This leads to a very important result that has many applications in the sciences. Whenever a quantity is changing in such a way that the time rate of change is proportional to the quantity itself, the quantity can be represented by an exponential function of time. (Note that since the independent variable now represents time, the symbol x is replaced by t.) For example, suppose y is a quantity that has the property:
This is equivalent to:
where is the proportionality constant.
Dividing by y and multiplying by dt, we get:
Integrating both sides of the equation gives:
ln y = λ t + k where k is an arbitrary constant.
Taking the exponential of each side of the equation gives:
where and represents the value of y at t = 0.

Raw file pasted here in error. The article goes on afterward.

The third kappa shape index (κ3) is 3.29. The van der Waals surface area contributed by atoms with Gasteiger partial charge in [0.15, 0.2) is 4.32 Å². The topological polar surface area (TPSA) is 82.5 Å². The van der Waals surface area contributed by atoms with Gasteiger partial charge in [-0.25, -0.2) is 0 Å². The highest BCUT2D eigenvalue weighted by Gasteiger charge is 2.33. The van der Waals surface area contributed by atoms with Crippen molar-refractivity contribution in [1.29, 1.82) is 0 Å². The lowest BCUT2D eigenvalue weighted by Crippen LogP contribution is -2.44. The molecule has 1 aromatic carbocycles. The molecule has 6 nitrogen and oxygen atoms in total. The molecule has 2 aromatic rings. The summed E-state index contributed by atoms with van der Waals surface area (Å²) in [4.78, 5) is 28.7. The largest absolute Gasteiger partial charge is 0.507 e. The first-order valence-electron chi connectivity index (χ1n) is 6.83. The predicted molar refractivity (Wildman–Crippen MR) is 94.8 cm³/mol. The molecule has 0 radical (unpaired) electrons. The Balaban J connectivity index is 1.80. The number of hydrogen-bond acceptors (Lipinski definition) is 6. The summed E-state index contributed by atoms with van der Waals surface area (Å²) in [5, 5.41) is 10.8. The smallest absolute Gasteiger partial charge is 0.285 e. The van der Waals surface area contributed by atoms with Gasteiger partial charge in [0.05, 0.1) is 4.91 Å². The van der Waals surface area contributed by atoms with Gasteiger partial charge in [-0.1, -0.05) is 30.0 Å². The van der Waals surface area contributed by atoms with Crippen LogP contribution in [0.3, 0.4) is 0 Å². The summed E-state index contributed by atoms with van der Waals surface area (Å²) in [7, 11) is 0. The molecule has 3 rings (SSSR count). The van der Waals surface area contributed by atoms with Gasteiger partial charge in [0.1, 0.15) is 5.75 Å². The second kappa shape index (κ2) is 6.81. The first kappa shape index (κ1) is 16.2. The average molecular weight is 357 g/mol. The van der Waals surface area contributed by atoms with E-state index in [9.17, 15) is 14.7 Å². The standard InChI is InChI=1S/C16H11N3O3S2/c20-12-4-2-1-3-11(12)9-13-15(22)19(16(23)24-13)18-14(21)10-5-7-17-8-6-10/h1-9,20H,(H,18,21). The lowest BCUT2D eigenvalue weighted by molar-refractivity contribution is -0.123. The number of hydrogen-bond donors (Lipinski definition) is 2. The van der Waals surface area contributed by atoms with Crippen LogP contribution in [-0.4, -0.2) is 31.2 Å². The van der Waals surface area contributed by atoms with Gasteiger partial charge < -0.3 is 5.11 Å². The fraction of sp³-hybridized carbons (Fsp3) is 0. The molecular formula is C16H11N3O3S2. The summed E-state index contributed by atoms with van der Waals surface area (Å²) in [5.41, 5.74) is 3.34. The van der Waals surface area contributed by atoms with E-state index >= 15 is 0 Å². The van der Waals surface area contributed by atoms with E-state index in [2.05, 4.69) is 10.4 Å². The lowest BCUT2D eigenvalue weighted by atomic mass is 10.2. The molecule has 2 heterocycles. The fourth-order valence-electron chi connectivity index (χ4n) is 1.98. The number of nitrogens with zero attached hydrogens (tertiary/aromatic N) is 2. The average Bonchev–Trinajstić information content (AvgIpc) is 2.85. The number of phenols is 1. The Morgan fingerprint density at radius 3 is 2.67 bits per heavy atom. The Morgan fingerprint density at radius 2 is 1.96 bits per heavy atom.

Find the derivative, dy/dt, of and show that it is proportional to y.
Now consider a geometric progression where the factor is ½ (ie the dependent variable changes by a factor of ½ for each increment of 1 of the independent variable). The expression is:
Again taking the natural log of both sides we get:
Finally taking the exponential of both sides:
This type of function is called an exponential decay
and is characterized by the fact that the dependent variable decreases by a constant factor each time the independent variable increases by a certain amount. As a consequence, the exponent is negative.
(a) Calculate y for x = 1, 2, 3, 4, 5.
(b) In the corresponding geometric progression, what is the constant factor by which y changes each time x increases by 1?
Now consider the case where the dependent variable decreases with time in proportion to its own value.
As seen in section 1.2, the solution to this “differential equation” is an exponential, but this time with a negative exponent.
This is called an exponential decay and is known as the “decay constant: